This bit is part of the GFA and any possible border poll for a united Ireland, albeit at the discretion of the NI SoS, but it's a guarantee of sorts. So I reckon it's double standards when it comes to the Tories flatly denying even a discussion about it when it comes to Scotland and Wales.

Wales wasn't annexed until the Plantagenet / Tudor periods.

 

Hence my bit about the lasting influence.

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There's a Commons bill being introduced that will - for any referendum of any kind -

1) Up the "pass" vote margin to 60%

2) Require minimum 55% voter turnout

3) Require a 2/3 majority in both the Commons and Lords to pass it.

 

https://twitter.com/AUOBCymru/status/1216846056815767566

 

Yes. This will get messy.

In addition to any Scottish/Welsh challenges, it seems to me they are making sure the stable door is well and truly shut now they set the horse free in 2016...

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The Scots staying was pitched as the best way for them to remain in the EU

Who by? I can’t remember that being a major plank of the no campaign.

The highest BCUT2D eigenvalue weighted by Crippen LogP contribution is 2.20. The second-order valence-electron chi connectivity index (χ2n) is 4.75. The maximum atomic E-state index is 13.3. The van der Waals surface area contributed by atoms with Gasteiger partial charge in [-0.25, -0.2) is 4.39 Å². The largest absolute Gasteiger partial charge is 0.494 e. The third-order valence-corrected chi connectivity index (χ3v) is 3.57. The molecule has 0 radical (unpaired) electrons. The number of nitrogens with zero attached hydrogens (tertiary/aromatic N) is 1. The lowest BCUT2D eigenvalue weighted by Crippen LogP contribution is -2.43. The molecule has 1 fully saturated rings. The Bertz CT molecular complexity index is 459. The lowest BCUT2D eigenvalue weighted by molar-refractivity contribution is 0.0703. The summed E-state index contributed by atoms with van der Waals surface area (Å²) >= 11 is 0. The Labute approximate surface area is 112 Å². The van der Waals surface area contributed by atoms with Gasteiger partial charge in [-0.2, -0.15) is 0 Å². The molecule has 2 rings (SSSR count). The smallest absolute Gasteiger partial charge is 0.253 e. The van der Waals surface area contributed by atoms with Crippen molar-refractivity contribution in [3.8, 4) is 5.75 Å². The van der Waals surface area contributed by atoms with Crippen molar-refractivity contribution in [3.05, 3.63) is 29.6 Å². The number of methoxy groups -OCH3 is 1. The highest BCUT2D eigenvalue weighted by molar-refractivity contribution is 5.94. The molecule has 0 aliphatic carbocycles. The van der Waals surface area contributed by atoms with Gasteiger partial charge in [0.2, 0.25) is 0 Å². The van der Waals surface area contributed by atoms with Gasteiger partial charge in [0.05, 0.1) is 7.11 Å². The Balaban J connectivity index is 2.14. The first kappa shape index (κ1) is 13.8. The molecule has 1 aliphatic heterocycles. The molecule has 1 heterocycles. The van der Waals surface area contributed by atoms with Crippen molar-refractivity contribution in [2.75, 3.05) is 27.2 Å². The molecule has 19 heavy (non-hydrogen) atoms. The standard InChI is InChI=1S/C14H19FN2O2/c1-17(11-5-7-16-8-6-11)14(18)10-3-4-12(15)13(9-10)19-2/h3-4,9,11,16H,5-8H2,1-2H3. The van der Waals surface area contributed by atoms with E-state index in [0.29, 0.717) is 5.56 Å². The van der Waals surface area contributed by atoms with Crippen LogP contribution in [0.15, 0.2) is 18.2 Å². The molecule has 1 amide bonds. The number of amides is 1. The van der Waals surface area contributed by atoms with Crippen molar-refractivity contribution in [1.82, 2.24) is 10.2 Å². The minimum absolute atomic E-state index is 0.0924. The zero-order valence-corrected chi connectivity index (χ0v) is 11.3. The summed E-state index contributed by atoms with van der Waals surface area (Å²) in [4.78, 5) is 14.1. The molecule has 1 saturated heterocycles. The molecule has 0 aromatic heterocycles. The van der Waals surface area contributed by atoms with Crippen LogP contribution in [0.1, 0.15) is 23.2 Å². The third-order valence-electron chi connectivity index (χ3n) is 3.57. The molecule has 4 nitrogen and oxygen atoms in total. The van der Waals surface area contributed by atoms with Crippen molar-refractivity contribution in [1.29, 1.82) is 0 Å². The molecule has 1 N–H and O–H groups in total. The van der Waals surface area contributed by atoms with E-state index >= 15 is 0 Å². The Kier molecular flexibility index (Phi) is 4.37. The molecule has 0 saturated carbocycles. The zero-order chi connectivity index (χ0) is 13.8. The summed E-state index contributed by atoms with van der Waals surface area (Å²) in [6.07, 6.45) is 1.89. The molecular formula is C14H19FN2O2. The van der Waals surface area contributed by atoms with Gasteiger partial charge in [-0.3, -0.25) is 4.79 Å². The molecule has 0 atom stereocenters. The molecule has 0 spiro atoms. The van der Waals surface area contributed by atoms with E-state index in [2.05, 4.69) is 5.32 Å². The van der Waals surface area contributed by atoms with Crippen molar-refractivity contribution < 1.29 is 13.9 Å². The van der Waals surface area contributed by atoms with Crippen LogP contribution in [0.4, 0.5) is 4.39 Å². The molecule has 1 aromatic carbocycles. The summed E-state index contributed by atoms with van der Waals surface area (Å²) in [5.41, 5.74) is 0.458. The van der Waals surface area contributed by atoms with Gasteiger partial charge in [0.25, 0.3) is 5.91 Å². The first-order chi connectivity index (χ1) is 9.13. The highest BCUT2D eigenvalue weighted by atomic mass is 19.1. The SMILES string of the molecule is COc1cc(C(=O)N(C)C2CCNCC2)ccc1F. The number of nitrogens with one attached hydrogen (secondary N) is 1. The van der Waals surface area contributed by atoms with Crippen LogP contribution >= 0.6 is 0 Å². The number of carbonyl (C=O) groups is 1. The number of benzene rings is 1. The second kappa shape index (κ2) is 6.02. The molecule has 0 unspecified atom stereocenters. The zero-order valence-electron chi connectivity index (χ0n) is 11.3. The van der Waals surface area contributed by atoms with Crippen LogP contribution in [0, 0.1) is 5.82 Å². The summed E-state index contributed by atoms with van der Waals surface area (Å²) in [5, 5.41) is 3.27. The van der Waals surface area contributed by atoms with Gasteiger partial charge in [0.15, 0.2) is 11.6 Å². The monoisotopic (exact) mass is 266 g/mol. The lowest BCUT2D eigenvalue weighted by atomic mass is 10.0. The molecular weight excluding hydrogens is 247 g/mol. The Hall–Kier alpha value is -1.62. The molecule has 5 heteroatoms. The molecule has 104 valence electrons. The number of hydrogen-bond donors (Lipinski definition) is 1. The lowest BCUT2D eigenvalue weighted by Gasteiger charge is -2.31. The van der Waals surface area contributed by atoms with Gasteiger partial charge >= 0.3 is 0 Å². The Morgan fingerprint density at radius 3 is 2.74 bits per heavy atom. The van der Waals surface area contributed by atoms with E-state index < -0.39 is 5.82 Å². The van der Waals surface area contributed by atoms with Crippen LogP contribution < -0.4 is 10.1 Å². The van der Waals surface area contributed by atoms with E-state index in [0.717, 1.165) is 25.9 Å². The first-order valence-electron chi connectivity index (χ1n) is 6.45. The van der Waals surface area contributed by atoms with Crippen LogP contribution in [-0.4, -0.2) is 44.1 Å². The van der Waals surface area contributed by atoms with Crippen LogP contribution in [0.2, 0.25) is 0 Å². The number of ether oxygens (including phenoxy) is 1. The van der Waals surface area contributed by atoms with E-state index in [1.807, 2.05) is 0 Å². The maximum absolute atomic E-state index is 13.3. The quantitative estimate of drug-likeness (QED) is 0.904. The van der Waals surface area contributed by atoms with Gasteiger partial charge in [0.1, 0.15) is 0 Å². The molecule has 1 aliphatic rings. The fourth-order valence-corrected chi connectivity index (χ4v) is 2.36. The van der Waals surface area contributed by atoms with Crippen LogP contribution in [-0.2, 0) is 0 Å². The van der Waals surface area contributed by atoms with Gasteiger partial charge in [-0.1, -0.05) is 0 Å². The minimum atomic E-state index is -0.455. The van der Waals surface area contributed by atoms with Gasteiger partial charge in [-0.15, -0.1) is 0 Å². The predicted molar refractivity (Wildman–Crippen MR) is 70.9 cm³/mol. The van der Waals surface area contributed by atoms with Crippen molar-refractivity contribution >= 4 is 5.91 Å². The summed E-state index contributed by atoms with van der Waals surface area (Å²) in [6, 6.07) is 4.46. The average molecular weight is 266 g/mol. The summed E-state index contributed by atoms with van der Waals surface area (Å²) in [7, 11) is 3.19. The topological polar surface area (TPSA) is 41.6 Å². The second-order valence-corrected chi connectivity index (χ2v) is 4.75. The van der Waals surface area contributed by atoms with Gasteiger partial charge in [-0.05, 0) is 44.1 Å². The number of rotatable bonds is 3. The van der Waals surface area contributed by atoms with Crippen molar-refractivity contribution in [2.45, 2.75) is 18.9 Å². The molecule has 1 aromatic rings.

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Who by? I can’t remember that being a major plank of the no campaign.

From memory, it was probably the 2nd biggest plan k in No campaign after the economic argument. I clearly remembering Cameron use the phrase "the only way to guarantee EU membership is to remain in the UK"

 

I'll try drag some video footage out

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I think the argument also included views on how a Scottish currency would be integrated into Europe and that they would need to apply which would also include taking the euro

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Was a huge thing from the "better together" campaign. Only way to guarantee EU membership was to vote no was said by all and sundry.

Also "the vow" that was plastered on all the front pages signed by the party leaders that we would get more devolved powers.Which didnt happen by the way.

A lot of the dont knows bought into the whole project fear rhetoric and voted No.

Its unbelievable the amount of people you speak to now who voted no and would now vote yes.

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Was a huge thing from the "better together" campaign. Only way to guarantee EU membership was to vote no was said by all and sundry.

 

The EU were also saying it would be difficult/impossible for Scotland to join, mainly due to fears it would encourage sucessionist movements in other EU countries.

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The EU were also saying it would be difficult/impossible for Scotland to join, mainly due to fears it would encourage sucessionist movements in other EU countries.